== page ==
What is a review of an EHC plan?
If your child has an EHC plan, they will have a review at least once a year. This is sometimes known as the annual review.
As a parent or carer it's very important for you to prepare and attend the review meeting to help plan for your child's future. It can feel a bit overwhelming or stressful, but it helps if you think about what you want to say beforehand.
The review is a time to think carefully about:
- how your child is doing; what's going well and what's not
- their long-term aspirations
- their progress towards the outcomes in their EHC plan
- any new information about your child
- if anything is causing you concern
The review is a process and will take place over a period of time. The review includes:
- the time leading up to the review meeting
- the review meeting itself
- the period after the review
The review is when you can ask for changes to the EHC plan
The review is a chance for anyone involved to discuss changes to your child's EHC plan. Plans don't normally need to be changed very often. The change should be significant, for example a new diagnosis, or a change in:
- placement, for example a request for a special school
The review of your child's EHC plan must be:
- at least once a year if your child is over 5 years old, or
- every 6 months if your child is under 5 years old
You want to have a review meeting earlier
You can request a review of your child's EHC plan at any time. You can have more than one review in a year, you don't have to wait until the scheduled one.
You should have a good reason for the request, for example, if you have a particular concern, or you want to ask for your child to move to another school or educational setting. You can discuss this with:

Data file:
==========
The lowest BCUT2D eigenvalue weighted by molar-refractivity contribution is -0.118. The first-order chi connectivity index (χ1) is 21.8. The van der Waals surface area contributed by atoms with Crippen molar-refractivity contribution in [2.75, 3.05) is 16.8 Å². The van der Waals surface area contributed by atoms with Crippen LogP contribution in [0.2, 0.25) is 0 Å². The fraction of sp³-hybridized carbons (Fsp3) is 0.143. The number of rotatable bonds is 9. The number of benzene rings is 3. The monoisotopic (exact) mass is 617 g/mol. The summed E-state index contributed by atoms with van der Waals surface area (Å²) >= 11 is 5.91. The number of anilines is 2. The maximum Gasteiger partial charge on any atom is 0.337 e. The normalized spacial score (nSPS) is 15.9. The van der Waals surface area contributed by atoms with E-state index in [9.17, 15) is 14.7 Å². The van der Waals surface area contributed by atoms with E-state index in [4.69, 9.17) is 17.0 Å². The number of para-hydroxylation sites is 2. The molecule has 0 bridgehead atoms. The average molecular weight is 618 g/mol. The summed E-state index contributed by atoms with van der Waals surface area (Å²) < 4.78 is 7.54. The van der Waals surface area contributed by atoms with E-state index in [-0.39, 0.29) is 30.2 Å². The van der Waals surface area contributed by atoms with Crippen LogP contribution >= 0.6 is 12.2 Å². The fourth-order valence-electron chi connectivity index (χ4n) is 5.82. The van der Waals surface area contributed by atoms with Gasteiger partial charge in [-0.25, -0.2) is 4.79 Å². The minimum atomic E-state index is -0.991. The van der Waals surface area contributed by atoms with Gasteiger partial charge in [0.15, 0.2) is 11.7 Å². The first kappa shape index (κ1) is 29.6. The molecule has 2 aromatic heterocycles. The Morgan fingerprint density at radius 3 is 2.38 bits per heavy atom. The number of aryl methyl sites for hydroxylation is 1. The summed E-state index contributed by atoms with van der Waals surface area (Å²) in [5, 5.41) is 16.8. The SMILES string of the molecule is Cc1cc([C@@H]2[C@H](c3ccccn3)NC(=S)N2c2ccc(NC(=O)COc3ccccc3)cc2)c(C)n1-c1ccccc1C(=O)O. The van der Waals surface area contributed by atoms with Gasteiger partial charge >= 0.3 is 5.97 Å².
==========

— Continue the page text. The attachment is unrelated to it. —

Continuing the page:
- your child's class teacher, key worker or tutor
- your school SENCO
- or contact your Education and Early Help (SEND) Team
Your child is due to move to another school because of their age
If your child is due to change school or educational setting, the review meeting should take place in the autumn term before they move so that there's enough time for planning and updating the plan.
For example, if your child is in year 6 of primary school, the review meeting must be held in the autumn term before they move to year 7 at secondary school.
Most reviews take place at the child or young person's school or educational setting. If your child doesn't attend a setting, the review can be held anywhere, for example, the local Children's Centre, your home or council offices.
Where possible, the review meeting can be combined with other meetings. It's essential there's enough time to review progress towards the outcomes on the EHC plan.
Before the meeting your child's school or educational setting will send you some information to help you prepare and know what to expect at the review meeting. It's important that you think about:
- what you want to say
- what's gone well so everyone knows what's working
- what you're worried about
It's important that you're well prepared before the meeting so that discussions can be clear and useful.
If you feel you need support during the review process, speak to:
- your child's class teacher, key worker or tutor
- your school SENCO
- or contact the impartial advice service, SENDIASS
Your child attends the review meeting if possible and their school or educational setting should help them to be there and be as flexible as possible. If your child doesn't feel comfortable attending then their school or educational setting will support them to make sure their views are known in another way.
Your child's wishes about the meeting should be considered as much as possible, for example, your child may:
- prefer not to have many people present at the meeting
- wish to invite a friend or another person
- wish to attend only part of the meeting
- wish to have part of the meeting without you being present; this might feel uncomfortable but it's part of them growing up and taking more responsibility for their future
- prefer to contribute to the meeting in other ways, such as by video